While your puppy is teething, always ALWAYS supervise young children’s interaction with him. Teach your children to play calmly around your puppy (nor running from your puppy or chasing him), not wear lose fitting clothing that he can grab onto, not take anything from your puppy, and how to ‘be a tree’ for those just in case moments to settle your dog down. (NOTE: I do programs for children and parents called My Dog’s Superhero on proper interaction. My next program will be at the City of Blue Ash’s Paws In the Park event on October 5.)

Instead of feeding all of your puppy’s food in his bowl, reserve much of his daily diet for teaching the value of chew toys (like Kongs filled with food), ‘wanted behaviors’ (behaviors you want to reinforce so that you will see more of) including teaching how to take food and other items gently from your hand (with a relaxed mouth).  By the way, hand feeding is an awesome way to strengthen your relationship with your puppy while teaching him that hands represent good things coming. (Note that children should feed puppies with an open palm. In the case of mistakes, puppy teeth and the tender skin of kids are not a good combination.)

Set up play dates with appropriate puppies and/or well socialized dogs.

Make sure your puppy is getting plenty of physical and mental stimulation. Boredom is one reason for nipping – and it sure can be fun for a little guy to see humans scream or run.

Management. When you can not supervise your puppy while he is teething, keep him in a puppy safe environment such as a play pen or a room with a baby gate or a crate where he can not practice behavior you do not want him to learn. When you go to pet him, give him a chew toy to engage and encourage him to chew on appropriate items.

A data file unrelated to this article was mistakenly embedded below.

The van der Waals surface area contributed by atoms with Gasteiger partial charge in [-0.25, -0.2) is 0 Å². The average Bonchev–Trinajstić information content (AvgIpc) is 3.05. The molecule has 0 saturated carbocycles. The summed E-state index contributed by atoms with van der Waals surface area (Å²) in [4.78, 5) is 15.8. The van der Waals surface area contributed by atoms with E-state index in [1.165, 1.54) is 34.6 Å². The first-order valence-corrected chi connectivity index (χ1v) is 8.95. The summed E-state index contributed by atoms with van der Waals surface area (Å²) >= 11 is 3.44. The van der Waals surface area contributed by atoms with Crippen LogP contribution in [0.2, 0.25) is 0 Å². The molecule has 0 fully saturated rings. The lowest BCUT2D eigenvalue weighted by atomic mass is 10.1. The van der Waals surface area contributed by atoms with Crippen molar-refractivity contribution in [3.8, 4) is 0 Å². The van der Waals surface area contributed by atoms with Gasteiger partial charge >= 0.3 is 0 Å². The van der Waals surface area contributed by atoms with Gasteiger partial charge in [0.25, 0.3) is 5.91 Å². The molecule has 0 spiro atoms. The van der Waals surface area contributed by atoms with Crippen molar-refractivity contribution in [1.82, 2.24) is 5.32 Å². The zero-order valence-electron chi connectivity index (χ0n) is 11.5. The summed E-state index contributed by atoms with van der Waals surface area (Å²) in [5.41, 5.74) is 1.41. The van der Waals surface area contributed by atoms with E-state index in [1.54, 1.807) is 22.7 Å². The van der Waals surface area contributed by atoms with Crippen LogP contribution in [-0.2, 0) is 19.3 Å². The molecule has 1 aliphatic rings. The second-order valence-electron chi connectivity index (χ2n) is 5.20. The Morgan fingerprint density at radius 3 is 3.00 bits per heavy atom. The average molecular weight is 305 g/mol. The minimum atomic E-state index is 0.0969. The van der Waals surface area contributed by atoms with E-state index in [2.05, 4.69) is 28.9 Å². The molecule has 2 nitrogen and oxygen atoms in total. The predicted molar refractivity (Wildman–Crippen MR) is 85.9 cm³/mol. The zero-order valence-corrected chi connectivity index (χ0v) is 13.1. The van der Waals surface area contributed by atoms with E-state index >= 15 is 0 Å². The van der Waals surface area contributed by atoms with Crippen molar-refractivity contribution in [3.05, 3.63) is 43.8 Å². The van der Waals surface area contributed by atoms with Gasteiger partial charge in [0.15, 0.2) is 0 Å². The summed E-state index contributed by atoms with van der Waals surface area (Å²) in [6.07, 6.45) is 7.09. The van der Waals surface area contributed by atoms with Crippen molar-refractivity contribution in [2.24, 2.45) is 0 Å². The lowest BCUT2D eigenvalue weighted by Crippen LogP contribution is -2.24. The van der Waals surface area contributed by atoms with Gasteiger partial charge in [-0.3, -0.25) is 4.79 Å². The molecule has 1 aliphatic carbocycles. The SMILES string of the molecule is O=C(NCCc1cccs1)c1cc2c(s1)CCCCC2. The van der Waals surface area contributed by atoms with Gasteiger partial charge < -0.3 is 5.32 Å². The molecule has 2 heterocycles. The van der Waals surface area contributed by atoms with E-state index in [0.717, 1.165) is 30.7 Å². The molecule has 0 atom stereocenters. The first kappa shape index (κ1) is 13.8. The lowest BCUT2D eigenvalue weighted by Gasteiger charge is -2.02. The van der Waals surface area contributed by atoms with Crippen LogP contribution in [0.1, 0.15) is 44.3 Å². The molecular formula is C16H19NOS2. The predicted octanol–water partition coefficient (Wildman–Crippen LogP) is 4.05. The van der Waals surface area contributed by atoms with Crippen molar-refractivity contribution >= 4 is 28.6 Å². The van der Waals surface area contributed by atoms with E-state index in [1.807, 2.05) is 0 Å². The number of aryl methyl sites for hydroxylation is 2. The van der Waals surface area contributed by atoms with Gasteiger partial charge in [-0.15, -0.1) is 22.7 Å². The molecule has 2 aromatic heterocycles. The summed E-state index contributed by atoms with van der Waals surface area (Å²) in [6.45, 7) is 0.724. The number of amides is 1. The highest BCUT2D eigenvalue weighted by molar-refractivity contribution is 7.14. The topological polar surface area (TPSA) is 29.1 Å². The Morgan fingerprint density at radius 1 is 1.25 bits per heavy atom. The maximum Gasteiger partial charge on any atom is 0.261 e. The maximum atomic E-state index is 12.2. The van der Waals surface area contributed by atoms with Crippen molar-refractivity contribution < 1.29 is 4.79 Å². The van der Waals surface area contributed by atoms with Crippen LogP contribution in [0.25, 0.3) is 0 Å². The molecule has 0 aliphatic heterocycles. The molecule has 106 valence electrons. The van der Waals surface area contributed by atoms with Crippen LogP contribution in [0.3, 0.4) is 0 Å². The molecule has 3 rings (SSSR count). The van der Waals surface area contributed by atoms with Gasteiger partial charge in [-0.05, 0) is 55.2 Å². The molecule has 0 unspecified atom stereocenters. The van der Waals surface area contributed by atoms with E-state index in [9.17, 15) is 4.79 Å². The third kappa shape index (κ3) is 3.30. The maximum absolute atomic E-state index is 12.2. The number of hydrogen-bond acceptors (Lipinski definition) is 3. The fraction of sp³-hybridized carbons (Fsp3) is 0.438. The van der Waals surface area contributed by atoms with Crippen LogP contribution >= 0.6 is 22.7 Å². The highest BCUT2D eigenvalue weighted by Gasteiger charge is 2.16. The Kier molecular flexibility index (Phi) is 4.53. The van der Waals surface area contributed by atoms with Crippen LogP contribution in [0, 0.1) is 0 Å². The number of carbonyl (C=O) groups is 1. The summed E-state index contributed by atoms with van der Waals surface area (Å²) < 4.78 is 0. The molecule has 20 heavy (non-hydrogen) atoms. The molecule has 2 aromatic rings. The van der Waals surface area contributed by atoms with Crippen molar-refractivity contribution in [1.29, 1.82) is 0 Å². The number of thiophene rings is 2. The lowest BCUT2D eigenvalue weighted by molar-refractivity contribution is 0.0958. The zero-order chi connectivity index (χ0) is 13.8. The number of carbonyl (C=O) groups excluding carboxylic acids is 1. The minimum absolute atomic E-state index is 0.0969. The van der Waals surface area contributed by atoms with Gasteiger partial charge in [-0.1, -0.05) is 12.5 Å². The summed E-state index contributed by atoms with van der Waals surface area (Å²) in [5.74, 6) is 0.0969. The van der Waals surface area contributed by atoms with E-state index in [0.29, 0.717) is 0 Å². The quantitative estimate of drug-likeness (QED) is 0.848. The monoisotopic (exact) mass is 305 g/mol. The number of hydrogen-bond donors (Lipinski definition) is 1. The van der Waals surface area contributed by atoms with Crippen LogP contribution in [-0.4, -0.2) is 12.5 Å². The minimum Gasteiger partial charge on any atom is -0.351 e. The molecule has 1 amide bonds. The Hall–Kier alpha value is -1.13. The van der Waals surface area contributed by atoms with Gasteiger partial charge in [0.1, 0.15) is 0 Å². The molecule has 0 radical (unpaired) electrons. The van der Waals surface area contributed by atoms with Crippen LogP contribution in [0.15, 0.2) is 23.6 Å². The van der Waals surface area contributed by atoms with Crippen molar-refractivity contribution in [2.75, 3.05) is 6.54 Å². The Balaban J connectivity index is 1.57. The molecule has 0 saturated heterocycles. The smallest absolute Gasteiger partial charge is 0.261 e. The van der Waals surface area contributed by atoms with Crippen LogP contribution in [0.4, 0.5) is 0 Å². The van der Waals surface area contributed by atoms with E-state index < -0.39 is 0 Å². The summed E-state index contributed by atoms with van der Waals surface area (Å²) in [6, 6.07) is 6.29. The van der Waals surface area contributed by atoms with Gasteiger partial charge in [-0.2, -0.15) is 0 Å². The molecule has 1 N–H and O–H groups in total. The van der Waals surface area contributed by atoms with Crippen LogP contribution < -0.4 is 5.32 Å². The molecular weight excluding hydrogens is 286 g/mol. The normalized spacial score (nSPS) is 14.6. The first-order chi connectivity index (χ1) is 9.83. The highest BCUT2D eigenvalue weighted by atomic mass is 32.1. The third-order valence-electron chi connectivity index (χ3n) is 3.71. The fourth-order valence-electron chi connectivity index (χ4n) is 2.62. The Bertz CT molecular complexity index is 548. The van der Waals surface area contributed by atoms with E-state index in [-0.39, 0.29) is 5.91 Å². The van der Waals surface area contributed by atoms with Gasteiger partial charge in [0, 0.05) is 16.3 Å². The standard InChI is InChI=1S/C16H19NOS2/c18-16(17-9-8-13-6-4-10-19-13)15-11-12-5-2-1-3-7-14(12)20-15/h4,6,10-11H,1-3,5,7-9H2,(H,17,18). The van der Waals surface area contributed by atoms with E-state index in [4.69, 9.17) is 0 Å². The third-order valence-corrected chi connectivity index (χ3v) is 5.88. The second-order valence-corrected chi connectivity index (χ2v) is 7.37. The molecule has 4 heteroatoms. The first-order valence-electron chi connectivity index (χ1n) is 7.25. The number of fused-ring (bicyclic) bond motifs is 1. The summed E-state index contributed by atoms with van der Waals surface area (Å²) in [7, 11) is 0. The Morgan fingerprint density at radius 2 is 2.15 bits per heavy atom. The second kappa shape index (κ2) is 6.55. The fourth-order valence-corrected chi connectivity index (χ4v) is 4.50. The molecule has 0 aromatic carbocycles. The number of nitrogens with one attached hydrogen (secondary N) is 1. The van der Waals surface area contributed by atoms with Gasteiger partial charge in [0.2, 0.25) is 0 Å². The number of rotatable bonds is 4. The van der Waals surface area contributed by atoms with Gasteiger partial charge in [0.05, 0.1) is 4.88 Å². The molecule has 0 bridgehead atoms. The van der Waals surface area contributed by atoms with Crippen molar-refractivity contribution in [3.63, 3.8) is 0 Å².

Dr. Ian Dunbar recommends that your puppy first be taught to inhibit the force of his bites BEFORE he is taught not to bite altogether.

Puppy bite inhibition teaching tips

First things first: Work with your puppy on bite inhibition only when he is in a calm state and you are too. Work in an area where you are able to put distance between you and him when the game rules are broken (he exerts too much pressure in his bite). Having him in a puppy proof penned off area or having him tethered is a great idea. Also, have plenty of chew toys around. Do not wear any loose clothing that a puppy will grab onto and pull.

Have ‘structured’ play time where you play with him in this area. If he gets too wound up and bites too hard, game ends. ‘Yelping’ and stopping play is enough to send a message to ‘most’ puppies (although for some puppies like German Shepherds this may actually get them in a higher state of arousal). If your puppy stops mouthing when you yelp, simply praise him and continue to play. If necessary, without any emotion, simply get up and walk out of reach. Then come back when he has settled down and give him another opportunity to practice more calm play.

Gradually shape the amount of pressure you allow (less and less pressure) before yelping and/or moving away.

Never allow your puppy to mouth human hair or clothing.

Once your puppy learns how to mouth without exerting pressure, then you can teach him to reduce the frequency of his mouthing, and teach him a reliable ‘off’ (or whatever cue you choose).  ‘Off’ means you move away from the object (food or toy or hand), and ‘if’ you do, then your consequence will be that you will get that object. You can shape this for longer durations before giving your puppy the object. This is a great skill to have if your dog has a hand or foot in his mouth.